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The strain index and TLV for HAL: risk of lateral epicondylitis in a prospective cohort.
Garg-A; Kapellusch-JM; Hegmann-KT; Thiese-MS; Merryweather-AS; Wang-Y-C; Malloy-EJ
Am J Ind Med 2014 Mar; 57(3):286-302
Background: This study's objective was to quantify exposure-response relationships between job physical exposure (JPE) and incidence of lateral epicondylitis (LE). Methods: A cohort of 536 workers was enrolled from 10 manufacturing facilities and followed monthly for 6 years to ascertain changes in JPE and health status. JPE was individually measured and quantified using the Strain Index (SI) and TLV for HAL. Worker demographics, medical history, psychosocial factors, and current musculoskeletal disorders were obtained. Results Fifty-six workers developed LE. In multivariate models JPE, age, family problems, and swimming were associated with increased risk of LE. SI showed an exposure-response relationship with maximum hazard ratio (HR) of 4.5(P¼0.04). TLV for HAL showed a non-statistically significant trend for increased risk of LE (P¼0.19). Conclusion JPE is associated with increased risk of LE. The SI and TLV for HAL are useful metrics for estimating JPE.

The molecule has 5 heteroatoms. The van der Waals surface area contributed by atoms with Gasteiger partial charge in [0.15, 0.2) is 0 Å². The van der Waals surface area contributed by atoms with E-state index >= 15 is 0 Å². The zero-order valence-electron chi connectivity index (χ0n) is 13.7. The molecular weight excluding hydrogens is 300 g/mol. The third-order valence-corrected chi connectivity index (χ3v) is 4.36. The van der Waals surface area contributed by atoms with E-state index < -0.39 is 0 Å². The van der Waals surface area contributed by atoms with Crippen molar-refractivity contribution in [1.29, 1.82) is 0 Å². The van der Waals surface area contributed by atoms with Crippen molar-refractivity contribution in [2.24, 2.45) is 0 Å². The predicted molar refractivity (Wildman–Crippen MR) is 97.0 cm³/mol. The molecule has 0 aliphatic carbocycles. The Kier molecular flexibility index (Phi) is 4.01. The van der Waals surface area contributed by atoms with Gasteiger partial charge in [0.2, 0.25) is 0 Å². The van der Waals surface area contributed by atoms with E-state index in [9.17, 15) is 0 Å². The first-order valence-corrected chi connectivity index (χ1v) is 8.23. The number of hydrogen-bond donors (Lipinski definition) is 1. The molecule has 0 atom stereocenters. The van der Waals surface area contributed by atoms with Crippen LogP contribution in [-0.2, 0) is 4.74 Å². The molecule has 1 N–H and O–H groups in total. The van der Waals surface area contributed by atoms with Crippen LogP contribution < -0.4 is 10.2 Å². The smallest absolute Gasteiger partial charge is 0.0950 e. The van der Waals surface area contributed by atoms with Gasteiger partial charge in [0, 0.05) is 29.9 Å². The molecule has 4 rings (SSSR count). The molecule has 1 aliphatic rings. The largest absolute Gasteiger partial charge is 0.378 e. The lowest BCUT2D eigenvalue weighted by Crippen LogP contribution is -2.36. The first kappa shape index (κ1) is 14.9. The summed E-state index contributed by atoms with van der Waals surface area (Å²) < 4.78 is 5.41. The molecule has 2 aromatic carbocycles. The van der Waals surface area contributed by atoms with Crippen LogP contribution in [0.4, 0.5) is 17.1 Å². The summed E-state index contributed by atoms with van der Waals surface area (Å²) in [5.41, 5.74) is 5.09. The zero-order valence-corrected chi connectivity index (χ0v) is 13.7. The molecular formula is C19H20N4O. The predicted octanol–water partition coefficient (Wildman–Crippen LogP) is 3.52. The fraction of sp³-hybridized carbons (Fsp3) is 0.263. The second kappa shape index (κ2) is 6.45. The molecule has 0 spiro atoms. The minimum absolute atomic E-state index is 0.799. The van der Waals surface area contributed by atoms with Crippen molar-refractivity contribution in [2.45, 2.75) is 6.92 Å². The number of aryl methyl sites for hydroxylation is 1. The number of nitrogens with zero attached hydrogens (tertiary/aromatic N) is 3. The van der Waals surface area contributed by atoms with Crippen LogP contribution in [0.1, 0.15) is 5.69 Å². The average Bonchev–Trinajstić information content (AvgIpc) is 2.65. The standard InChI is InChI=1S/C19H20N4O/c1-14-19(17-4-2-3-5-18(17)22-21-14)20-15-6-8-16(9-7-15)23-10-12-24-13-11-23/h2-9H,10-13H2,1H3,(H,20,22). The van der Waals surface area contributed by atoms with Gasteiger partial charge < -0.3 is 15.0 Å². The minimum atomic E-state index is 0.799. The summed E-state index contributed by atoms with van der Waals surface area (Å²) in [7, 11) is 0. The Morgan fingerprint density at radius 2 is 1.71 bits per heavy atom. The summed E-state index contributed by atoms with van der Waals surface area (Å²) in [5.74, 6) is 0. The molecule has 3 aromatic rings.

Ergonomics; Musculoskeletal-system-disorders; Muscle-function; Skeletal-movement; Epidemiology; Job-analysis; Physiological-factors; Physiological-response; Employee-exposure; Threshold-limit-values; Hand-protection; Motion-studies; Force; Author Keywords: epidemiology; ergonomics; prospective cohort; lateral epicondylitis; Strain Index; TLV for HAL
Arun Garg, PhD, CPE, Department of Occupational Science & Technology, University of Wisconsin-Milwaukee, P.O.Box 413, Milwaukee, WI 53201
Cooperative Agreement; Grant
Cooperative-Agreement-Number-U01-OH-007917; Grant-Number-T42-CCT-810426; M122013
Issue of Publication
American Journal of Industrial Medicine
WI; UT; DC
University of Wisconsin
Page last reviewed: September 2, 2020
Content source: National Institute for Occupational Safety and Health Education and Information Division